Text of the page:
Superstition VS seismology – Lisbon, November 1, 1755

Now this is interesting. A book went across my desk at the library today called The Last Day: wrath, ruin, and reason in the great Lisbon earthquake of 1755. It was on hold for someone else so I couldn’t take it home but no worries, Wiki to the rescue:

The earthquake had wide-ranging effects on the lives of the populace and intelligentsia. The earthquake had struck on an important Catholic holiday and had destroyed almost every important church in the city, causing anxiety and confusion amongst the citizens of a staunch and devout Catholic city and country, which had been a major patron of the Church. Theologians and philosophers would focus and speculate on the religious cause and message, seeing the earthquake as a manifestation of the anger of God. Some people thought the earthquake was a punishment for the massacre of thousands of armless indios and missionaries killed in South America (especially Paraguay). This massacre was ordered by the king of Portugal and made by Portuguese armies in 1754-1755.

The earthquake and its fallout strongly influenced the intelligentsia of the European Age of Enlightenment. The noted writer-philosopher Voltaire used the earthquake in Candide and in his Poème sur le désastre de Lisbonne (“Poem on the Lisbon disaster”). Voltaire’s Candide attacks the notion that all is for the best in this, “the best of all possible worlds”, a world closely supervised by a benevolent deity. The Lisbon disaster provided a salutary counterexample.

What’s interesting here is that this is the first real seismic event where people started to think about recording the after effects for posterity. Out of the Lisbon disaster came the real study of earthquakes.

Edit 4:59PM

Coffee breaks just aren’t long enough, you know? Stupid full time work…gets in the way of my blogging.

Added interest to the Lisbon quake: 17 days later off the coast of New England, another quake hit that was felt as far north as Nova Scotia. After two aftershocks and news of the death and destruction in Portugal:

New Englanders took to prayer and fasting to ward off further manifestations of what the Bay Colony’s Lieutenant Governor Spencer Phips publicly pronounced God’s “righteous Anger against the heinous and provoking Sins of Men. ” How directly Divine Providence participated in the events was a matter of considerable discourse.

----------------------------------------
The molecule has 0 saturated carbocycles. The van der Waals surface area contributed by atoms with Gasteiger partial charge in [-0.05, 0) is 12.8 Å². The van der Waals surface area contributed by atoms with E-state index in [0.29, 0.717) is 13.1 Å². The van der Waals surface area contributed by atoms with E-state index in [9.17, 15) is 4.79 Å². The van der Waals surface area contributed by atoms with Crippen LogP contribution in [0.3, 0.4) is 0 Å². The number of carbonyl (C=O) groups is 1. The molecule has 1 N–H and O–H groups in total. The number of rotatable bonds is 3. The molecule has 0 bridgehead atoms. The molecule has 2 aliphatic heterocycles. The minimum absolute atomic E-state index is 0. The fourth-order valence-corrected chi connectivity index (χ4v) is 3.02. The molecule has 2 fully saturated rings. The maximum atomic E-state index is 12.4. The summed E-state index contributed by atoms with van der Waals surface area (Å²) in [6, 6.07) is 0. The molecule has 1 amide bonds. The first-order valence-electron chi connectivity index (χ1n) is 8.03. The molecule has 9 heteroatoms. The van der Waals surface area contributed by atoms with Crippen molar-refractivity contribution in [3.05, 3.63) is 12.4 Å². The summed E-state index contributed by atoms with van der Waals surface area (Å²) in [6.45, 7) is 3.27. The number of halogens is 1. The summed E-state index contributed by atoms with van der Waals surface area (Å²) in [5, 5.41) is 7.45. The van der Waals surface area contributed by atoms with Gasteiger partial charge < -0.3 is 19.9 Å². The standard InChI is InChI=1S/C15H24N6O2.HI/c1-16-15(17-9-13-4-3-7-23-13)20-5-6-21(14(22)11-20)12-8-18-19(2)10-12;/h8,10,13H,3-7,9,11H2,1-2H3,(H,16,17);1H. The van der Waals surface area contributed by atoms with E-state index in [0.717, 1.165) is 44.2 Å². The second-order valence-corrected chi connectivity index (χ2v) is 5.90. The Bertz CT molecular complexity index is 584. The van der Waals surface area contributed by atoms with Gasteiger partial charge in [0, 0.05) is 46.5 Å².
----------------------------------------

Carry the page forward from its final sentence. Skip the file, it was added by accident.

Considerable discourse and speedy publications of works denouncing sin and praising God, too. Some people never put their names on their work, but Jeremiah Newland did. He penned many, many verses like these ones:

O God of Mercy thou art good,
Thou Care for us did take,
When by thy Hand thou did Command,
the Earth and Sea to shake.

What Heart so hard that can’t be jarr’d,
when thoug the Earth doth shake :
O Lord what Eye can then be dry,
In terrible EARTHQUAKE.

Thy terrible Hand is on the Land,
by bloody War and Death ;
It is becaufe we broke thy Laws,
that thou didst shake the Earth.

Is ten good Men in each Town then ?
becaufe our Towns are spar’d
Bless God that they have made a Way,
that God might us Regard.

God looked strait in Sodom’s Gate,
but ten good Men were not ;
But yet we fee he did agree,
with Abraham and Lot.

Happily, there were people who preferred to figure out real answers to what caused the massive quake. Some of their theories were pretty outlandish, but at least they were trying and analyzing and adapting their beliefs as new information surfaced. Even now, the magnitude of Cape Ann’s quake mystifies geologists. The hunt for answers continues.

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Canadian Atheist Basically ordinary Library employee Avid book lover Ditto for movies Wanna-be writer Procrastinator
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